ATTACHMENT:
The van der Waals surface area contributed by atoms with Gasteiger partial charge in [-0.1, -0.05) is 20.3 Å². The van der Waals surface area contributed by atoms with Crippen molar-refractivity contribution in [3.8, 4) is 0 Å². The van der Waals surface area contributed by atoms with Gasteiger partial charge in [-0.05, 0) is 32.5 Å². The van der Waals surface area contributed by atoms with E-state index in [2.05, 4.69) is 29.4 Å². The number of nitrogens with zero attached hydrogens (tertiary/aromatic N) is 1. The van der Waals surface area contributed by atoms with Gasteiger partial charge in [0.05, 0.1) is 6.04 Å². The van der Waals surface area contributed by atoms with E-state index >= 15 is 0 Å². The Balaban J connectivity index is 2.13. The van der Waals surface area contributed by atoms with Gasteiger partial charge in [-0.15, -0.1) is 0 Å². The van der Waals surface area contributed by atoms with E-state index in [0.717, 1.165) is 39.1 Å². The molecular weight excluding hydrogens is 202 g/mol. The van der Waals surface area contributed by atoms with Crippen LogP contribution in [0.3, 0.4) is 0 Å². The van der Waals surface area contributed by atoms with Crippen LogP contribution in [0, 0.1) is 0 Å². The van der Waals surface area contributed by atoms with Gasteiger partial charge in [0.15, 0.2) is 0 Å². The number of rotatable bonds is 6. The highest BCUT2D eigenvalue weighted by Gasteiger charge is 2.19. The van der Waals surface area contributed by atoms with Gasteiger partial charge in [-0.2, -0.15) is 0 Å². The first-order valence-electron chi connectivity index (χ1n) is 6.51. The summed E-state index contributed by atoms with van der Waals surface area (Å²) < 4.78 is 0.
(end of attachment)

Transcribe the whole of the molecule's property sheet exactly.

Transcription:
The van der Waals surface area contributed by atoms with Gasteiger partial charge in [-0.1, -0.05) is 20.3 Å². The van der Waals surface area contributed by atoms with Crippen molar-refractivity contribution in [3.8, 4) is 0 Å². The van der Waals surface area contributed by atoms with Gasteiger partial charge in [-0.05, 0) is 32.5 Å². The van der Waals surface area contributed by atoms with E-state index in [2.05, 4.69) is 29.4 Å². The number of nitrogens with zero attached hydrogens (tertiary/aromatic N) is 1. The van der Waals surface area contributed by atoms with Gasteiger partial charge in [0.05, 0.1) is 6.04 Å². The van der Waals surface area contributed by atoms with E-state index >= 15 is 0 Å². The Balaban J connectivity index is 2.13. The van der Waals surface area contributed by atoms with Gasteiger partial charge in [-0.15, -0.1) is 0 Å². The van der Waals surface area contributed by atoms with E-state index in [0.717, 1.165) is 39.1 Å². The molecular weight excluding hydrogens is 202 g/mol. The van der Waals surface area contributed by atoms with Crippen LogP contribution in [0.3, 0.4) is 0 Å². The van der Waals surface area contributed by atoms with Crippen LogP contribution in [0, 0.1) is 0 Å². The van der Waals surface area contributed by atoms with Gasteiger partial charge in [0.15, 0.2) is 0 Å². The number of rotatable bonds is 6. The highest BCUT2D eigenvalue weighted by Gasteiger charge is 2.19. The van der Waals surface area contributed by atoms with Gasteiger partial charge in [-0.2, -0.15) is 0 Å². The first-order valence-electron chi connectivity index (χ1n) is 6.51. The summed E-state index contributed by atoms with van der Waals surface area (Å²) < 4.78 is 0.